Nirma Bora, Policy Officer at WaterAid India quotes a recently released study by IIT Kharagpur that shows that usable groundwater storage has been rapidly depleted in most parts of northern India between 2005 and 2013, resulting in loss of 8.5 cubic kilometres of groundwater per year (km3/year).

In eastern India the loss is of the order of 5 km3/year of the total groundwater. Southern and western Indian states like Andhra Pradesh, Maharashtra, Gujarat and Chhattisgarh show replenishment of usable groundwater storage trends, however.

The large abstraction in the northern and eastern part of India is because of water-intensive agricultural practices. The Secretary in the Department of Water Resources, River Development & Ganga Rejuvenation (DoWR, RD & GR), says the country needs to change its agriculture pattern to save water.

The Mission Mode
The ‘mission mode’ adopted by the present government to preserve and conserve water is therefore, understandable. Among the measures that have top most priority is the river-linking project. Director General of the National Water Development Agency, M. K. Srinivas, says that the aim of the project is to transfer water from one basin to another, so that the basin with a deficit is replenished by the basin with a surplus.  

The new Jal Shakti Ministry has now brought all water-related departments of the government within it to be able to monitor water resources from a holistic perspective. Minister Gajendra Singh Shekhawat says the “Jal Jeevan Mission is focussed on integrated demand and supply-side management of water at the local level, including creation of local infrastructure for source sustainability like rainwater harvesting, recharging groundwater and management of household wastewater for reuse in agriculture. The Jal Jeevan Mission includes the ‘Nal se Jal’ (tap water) scheme and strives to provide all households with safe drinking water through a network of pipes by 2024.”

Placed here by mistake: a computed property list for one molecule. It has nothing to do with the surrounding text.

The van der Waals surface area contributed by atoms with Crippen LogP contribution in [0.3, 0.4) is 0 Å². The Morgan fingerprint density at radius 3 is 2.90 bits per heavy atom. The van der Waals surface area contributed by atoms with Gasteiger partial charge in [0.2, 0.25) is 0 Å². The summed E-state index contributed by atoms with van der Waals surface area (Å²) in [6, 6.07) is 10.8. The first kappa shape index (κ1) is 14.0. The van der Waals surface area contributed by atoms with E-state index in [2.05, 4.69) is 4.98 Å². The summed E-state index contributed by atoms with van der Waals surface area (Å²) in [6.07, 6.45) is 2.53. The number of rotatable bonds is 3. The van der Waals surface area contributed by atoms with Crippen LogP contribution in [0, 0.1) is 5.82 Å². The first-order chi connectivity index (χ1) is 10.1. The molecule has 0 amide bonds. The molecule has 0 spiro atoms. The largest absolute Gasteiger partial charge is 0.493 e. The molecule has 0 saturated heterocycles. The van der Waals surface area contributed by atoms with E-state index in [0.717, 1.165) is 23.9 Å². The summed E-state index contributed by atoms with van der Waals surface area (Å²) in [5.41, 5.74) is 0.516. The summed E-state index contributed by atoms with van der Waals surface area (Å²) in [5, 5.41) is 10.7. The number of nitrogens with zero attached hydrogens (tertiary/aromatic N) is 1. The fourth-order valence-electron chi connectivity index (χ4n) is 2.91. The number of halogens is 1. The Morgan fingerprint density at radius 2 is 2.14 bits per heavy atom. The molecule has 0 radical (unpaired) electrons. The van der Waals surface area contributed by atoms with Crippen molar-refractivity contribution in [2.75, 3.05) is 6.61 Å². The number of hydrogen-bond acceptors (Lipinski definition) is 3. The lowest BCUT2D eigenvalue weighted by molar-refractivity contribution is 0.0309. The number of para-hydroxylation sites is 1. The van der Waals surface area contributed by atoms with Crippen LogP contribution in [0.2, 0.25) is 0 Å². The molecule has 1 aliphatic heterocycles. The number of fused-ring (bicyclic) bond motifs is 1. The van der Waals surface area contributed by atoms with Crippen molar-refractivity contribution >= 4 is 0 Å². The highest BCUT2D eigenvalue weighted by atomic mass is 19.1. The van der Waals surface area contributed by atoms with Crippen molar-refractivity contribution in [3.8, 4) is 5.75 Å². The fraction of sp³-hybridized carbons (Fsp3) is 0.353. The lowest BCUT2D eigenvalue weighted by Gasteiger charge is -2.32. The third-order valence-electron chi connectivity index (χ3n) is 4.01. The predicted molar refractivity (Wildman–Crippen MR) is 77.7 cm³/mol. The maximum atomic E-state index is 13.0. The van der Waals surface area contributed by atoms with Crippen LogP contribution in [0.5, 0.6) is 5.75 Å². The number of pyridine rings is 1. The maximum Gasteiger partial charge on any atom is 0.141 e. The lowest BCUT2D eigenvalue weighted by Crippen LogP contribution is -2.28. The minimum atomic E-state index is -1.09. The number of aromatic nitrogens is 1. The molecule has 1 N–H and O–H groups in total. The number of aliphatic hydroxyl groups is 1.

Shekhawat assured us that his ministry plans to bring water-related technologies to the country and involve water-related startups in development projects. The piped water scheme is expected to bring in a huge investment into the country. A recent report by Bank of America says that the water infrastructure will need funding to the tune of Rs 18.5 trillion in the coming 15 years.
A JM Financial report suggests that per capita spending for piped water projects could be Rs 8,000 to Rs 9,000. Arshad Pervez, Vice President, Institutional Equity Research Strategy, JM Financial says, “Water is getting high attention from policy makers, media, and increasingly so from the markets, given the rising concern on future availability as well as the deterioration in drinking water quality. In this note we have studied the key issues around water in India.”

“The successful expansion of sanitation coverage from 39 per cent in 2014 to 99 per cent in 2019 through the Swachh Bharat Abhiyaan makes us optimistic on the take up of piped water scheme by the same administration,” Pervez goes on to say. The JM Financial report estimates that covering 150 million households would tantamount to doubling the spending on water-related infrastructure.

Private Capital